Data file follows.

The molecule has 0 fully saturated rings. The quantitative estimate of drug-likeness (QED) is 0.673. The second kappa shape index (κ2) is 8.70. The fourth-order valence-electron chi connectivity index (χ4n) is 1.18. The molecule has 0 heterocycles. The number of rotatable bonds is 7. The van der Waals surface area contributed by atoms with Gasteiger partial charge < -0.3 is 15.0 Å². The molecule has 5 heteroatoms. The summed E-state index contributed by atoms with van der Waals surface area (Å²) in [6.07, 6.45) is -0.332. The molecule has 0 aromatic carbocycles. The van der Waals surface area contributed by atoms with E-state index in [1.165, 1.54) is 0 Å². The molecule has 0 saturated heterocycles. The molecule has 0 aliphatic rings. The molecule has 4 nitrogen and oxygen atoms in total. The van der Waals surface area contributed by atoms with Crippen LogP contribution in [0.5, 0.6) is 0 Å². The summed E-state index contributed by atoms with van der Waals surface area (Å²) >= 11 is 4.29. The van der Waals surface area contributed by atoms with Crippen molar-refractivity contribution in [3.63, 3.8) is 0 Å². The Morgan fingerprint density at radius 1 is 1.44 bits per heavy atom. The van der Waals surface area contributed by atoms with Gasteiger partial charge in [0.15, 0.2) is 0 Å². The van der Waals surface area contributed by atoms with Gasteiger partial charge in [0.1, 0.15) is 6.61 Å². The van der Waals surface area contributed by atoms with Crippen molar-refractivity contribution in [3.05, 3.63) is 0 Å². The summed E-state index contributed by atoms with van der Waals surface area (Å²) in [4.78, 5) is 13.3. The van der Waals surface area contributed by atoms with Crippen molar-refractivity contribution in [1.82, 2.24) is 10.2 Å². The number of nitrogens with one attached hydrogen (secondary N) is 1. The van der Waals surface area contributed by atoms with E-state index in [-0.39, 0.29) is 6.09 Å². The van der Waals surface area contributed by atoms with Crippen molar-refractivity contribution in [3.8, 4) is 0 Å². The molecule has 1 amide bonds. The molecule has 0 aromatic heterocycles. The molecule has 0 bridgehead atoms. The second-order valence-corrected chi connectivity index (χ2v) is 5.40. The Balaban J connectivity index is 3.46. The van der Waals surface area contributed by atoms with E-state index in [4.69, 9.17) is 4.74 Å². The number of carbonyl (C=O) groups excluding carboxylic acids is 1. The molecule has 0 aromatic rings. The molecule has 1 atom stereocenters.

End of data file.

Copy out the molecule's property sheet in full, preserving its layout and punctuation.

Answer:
The molecule has 0 fully saturated rings. The quantitative estimate of drug-likeness (QED) is 0.673. The second kappa shape index (κ2) is 8.70. The fourth-order valence-electron chi connectivity index (χ4n) is 1.18. The molecule has 0 heterocycles. The number of rotatable bonds is 7. The van der Waals surface area contributed by atoms with Gasteiger partial charge < -0.3 is 15.0 Å². The molecule has 5 heteroatoms. The summed E-state index contributed by atoms with van der Waals surface area (Å²) in [6.07, 6.45) is -0.332. The molecule has 0 aromatic carbocycles. The van der Waals surface area contributed by atoms with E-state index in [1.165, 1.54) is 0 Å². The molecule has 0 saturated heterocycles. The molecule has 0 aliphatic rings. The molecule has 4 nitrogen and oxygen atoms in total. The van der Waals surface area contributed by atoms with Crippen LogP contribution in [0.5, 0.6) is 0 Å². The summed E-state index contributed by atoms with van der Waals surface area (Å²) >= 11 is 4.29. The van der Waals surface area contributed by atoms with Crippen molar-refractivity contribution in [3.63, 3.8) is 0 Å². The Morgan fingerprint density at radius 1 is 1.44 bits per heavy atom. The van der Waals surface area contributed by atoms with Gasteiger partial charge in [0.15, 0.2) is 0 Å². The van der Waals surface area contributed by atoms with Gasteiger partial charge in [0.1, 0.15) is 6.61 Å². The van der Waals surface area contributed by atoms with Crippen molar-refractivity contribution in [3.05, 3.63) is 0 Å². The summed E-state index contributed by atoms with van der Waals surface area (Å²) in [4.78, 5) is 13.3. The van der Waals surface area contributed by atoms with Crippen molar-refractivity contribution in [1.82, 2.24) is 10.2 Å². The number of nitrogens with one attached hydrogen (secondary N) is 1. The van der Waals surface area contributed by atoms with E-state index in [-0.39, 0.29) is 6.09 Å². The van der Waals surface area contributed by atoms with Crippen molar-refractivity contribution in [3.8, 4) is 0 Å². The molecule has 1 amide bonds. The molecule has 0 aromatic heterocycles. The molecule has 0 bridgehead atoms. The second-order valence-corrected chi connectivity index (χ2v) is 5.40. The Balaban J connectivity index is 3.46. The van der Waals surface area contributed by atoms with E-state index in [4.69, 9.17) is 4.74 Å². The number of carbonyl (C=O) groups excluding carboxylic acids is 1. The molecule has 0 aromatic rings. The molecule has 1 atom stereocenters.